I have found that I have a creative “time” in the day, where I instinctually want to draw and I don’t do so well outside of that window….so in that time frame (afternoons) I have a routine to get my mind even more into gear…. Large glass of water, full tummy, supplies out, music on and either the computer or a book for inspiration to get the juices flowing and like others have said I try to draw every day. – Amy Reber, www.amyreber.com


Annie-Troe-AnnieTroeI have a running to do list that I prioritize each day. It starts of with exercise, social media, work etc. I make sure there is a cut off and time to create art every afternoon/evening.

– Annie Troe, AnnieTroe.com or her blog annietroe.blogspot.com


BeadingButtercupI would say plan ahead, at the beginning of every week make a list of the art you want to create each day of the week and allocate some time to do it. Or otherwise do art at the same time every day e.g. I hand make jewelry and I do it from 7-8pm every night, this means I know not to arrange to do anything else during this time and I get into the routine of doing art daily.

– BeadingButtercup, BeadingButtercup.bigcartel.com



2. Commit to 10 minutes (or short periods of time) a day

Sometimes short periods of time stress me more than knowing I will have all afternoon. That’s because I’m sure I’m going to want to keep going after 10 minutes. And if I keep going after an hour, I start feeling the pressure of other business tasks that need to be done. Funny thing, the short period of time should help me to start!

Actions I take to make this tip work: It helps me to think of this time as a fun time instead of make it work time. Also, remembering that 10 min or 30 min. everyday adds up is what’s important. I compare this with money savings. If I save a dollar everyday it really doesn’t feel exciting. It also doesn’t make you feel like there is a substantial progress in the moment. But if I look in retrospect and think if I had saved a dollar every day for the last 3 years of my life I would have an extra stash of $1095. It’s not about quantity, it is about building the habit and the practice. In that moment it all comes to enjoying the practice of creativity and doing it just because I enjoy it, nothing more.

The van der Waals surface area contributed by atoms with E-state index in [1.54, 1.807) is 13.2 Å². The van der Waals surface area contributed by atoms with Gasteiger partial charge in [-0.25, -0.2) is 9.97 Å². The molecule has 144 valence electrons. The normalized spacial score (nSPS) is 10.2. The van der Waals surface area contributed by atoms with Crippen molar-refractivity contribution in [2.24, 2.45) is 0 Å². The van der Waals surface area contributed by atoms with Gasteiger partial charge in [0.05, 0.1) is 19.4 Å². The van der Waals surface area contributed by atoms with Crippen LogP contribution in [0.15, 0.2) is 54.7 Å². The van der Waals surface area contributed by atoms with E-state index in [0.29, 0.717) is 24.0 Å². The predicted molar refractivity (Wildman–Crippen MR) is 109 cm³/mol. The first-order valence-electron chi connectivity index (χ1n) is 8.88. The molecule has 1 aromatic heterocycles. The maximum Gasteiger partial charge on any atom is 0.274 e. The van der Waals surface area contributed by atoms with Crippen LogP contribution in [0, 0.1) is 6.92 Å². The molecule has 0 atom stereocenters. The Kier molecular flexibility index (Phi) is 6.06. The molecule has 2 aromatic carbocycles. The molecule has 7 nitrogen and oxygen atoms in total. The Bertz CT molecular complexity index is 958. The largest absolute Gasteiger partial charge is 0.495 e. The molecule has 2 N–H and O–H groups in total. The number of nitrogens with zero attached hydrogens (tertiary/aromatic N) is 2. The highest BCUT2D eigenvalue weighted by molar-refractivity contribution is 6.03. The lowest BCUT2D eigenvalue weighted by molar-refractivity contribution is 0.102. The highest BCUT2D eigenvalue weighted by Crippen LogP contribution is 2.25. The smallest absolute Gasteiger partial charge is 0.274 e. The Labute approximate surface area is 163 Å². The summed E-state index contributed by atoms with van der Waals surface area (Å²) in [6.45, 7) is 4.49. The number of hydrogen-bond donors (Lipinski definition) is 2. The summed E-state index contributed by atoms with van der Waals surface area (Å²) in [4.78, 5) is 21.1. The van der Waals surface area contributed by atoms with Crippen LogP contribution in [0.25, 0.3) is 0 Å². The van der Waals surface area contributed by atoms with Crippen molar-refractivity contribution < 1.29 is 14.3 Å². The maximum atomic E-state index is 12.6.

Creatives that recommend this

NicolePiar-GhostKittenCommit to just 10 minutes a day of art-making (not inspiration-finding or stretching a canvas but actually making art). If the creative energy is flowing, you will keep going long after the 10 minutes is up. If it isn’t, you still keep the thread of the ritual alive. The hardest part is often to just start. With just a 10 minute commitment, it will make starting easier, more natural and with less room for excuses. – Nicole Piar,  www.ghostkitten.com


Mollie-Boone-Prints&PeaWith anything that requires some discipline, I think you just have to kind of make it part of your routine. Set aside 20 minutes before a project to create something out of your comfort zone, do a color study etc. For me, I like to have side projects going on that have nothing to do with my job (I create nursery watercolor art). I also find having scrap watercolor paper right next to me (pieces I’ve cut that are too small to sell) encourages me to pick up the brush and try something new, because it’s just scrap paper. So much less pressure.

– Mollie Boone, www.etsy.com/shop/theprintsandthepea


Amy-Lamp-OxfordDogmaOne thing I’ve done to help move my making forward every day is to stop thinking I need a certain number of hours to really get something done. Even if I just have 10 minutes, I can make progress, and every time I make progress I’m getting something closer to done.